How I got cheated: A Modern Warfare story - Part 1

An unfortunate series of events befell me a few days ago that I imagine other gamers out there will empathize with, and I want to share my experience with you. I'm going to try to make some lemonade out of these lemons, though, and see if my misfortune (and the emotional reaction it triggered for me) can't tell us some interesting things about our emotional attachments to the games we play.

Since it came out in November 2009, my principal game of choice has been Call of Duty: Modern Warfare 2, developed by Infinity Ward and published by Activision. Playing more or less regularly for over a year, I've accumulated - quite literally - hundreds of hours of gameplay in online multiplayer. Now, I imagine this is something of a dubious source of pride (imagine if I'd spent just half that time exercising, or reading philosophy...but oh, well, it was fun), but the point I'm making is that I had made a very serious time investment into this game. Perhaps it's surprising that on online FPS could be so engaging over such a long period, but this is a game with near pitch-perfect core gameplay and level design (with a few exceptions, but this isn't a game review). More importantly, enjoyment of the game hinges on a deep and extremely motivating challenge system (mentioned in a previous post). As you complete challenges and earn XP, you level up and gain new titles and emblems to show off in your customizable callsign (look here to get a taste of what I'm talking about).

Okay, enough about that. The point is that game fosters engagement both in moment-to-moment gameplay and long-term dedication to progressing through levels, challenges, and the like. This of course leads to a serious time investment, and when you dedicate that much time to an activity you end up with an undeniable emotional attachment to your accomplishments in it. And two days ago I had those accomplishments erased before my very eyes.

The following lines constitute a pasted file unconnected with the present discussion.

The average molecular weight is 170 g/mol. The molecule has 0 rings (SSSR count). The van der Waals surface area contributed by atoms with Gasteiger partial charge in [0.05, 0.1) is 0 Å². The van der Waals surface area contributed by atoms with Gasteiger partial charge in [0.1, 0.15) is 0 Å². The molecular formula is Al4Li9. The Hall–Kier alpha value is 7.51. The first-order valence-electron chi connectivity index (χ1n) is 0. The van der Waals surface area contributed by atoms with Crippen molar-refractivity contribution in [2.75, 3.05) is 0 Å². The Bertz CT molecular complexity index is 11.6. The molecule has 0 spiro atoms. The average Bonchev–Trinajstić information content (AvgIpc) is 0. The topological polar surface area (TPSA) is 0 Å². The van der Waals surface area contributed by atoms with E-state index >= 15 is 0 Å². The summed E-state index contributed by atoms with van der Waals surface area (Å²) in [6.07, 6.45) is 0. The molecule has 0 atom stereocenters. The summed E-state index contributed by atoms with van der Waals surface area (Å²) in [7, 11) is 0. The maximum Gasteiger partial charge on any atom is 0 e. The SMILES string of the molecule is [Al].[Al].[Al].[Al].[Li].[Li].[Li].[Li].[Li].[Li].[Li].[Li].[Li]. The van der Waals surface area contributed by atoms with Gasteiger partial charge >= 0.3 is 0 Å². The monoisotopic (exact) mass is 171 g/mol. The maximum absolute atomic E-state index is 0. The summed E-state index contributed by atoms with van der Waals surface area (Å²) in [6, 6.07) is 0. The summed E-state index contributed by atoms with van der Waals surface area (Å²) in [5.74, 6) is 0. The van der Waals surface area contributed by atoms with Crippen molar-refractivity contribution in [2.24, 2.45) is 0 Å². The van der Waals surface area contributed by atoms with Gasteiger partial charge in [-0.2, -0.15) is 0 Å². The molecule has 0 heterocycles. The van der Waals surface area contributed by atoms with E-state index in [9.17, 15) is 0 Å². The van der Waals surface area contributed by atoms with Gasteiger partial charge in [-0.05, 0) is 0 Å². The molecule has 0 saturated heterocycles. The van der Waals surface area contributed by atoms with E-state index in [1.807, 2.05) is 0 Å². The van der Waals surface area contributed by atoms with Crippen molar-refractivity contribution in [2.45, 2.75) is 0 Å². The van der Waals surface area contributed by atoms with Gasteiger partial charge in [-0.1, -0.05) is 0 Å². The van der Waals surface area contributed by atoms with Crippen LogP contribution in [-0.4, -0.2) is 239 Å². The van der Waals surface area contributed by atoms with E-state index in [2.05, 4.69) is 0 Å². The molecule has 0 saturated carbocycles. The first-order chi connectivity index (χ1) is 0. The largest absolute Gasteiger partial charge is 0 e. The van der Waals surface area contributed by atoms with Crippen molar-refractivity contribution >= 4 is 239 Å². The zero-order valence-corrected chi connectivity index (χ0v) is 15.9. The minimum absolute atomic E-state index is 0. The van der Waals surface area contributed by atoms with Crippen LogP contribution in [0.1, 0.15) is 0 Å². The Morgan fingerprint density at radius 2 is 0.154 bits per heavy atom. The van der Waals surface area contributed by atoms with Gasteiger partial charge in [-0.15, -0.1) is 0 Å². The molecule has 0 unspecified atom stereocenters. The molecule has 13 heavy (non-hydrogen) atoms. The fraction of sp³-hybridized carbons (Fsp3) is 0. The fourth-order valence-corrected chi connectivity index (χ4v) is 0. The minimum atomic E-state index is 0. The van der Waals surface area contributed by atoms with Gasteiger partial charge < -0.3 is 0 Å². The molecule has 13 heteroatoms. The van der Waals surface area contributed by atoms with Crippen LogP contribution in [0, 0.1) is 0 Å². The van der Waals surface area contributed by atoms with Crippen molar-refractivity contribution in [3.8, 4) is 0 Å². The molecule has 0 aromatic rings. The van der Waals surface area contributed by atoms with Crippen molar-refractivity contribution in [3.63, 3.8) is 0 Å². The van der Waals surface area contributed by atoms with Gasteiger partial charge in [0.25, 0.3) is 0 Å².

A bit of backstory. As with any online multiplayer game, a subset of MW2 players attempt to gain an advantage over other players or complete challenges and level up by unfairly exploiting game mechanics. For instance (and this has been happening since the get-go), a common tactic involves two friends joining the same free-for-all game. After finding some isolated corner of the map, one of the two will repeatedly shoot the other (who uses 'tactical insertion', a legitimate in-game item allowing a player to mark his respawn point) in the head. Gaining consecutive kills like this allows the player to call in killsteak rewards (e.g. getting 7 kills without dying allows you to call in an attack helicopter for support), progress on related challenges and gain loads of XP, and of course win the game if the duo can manage to stay hidden from players like me, who find great satisfaction in snuffing out the plans of would-be cheaters.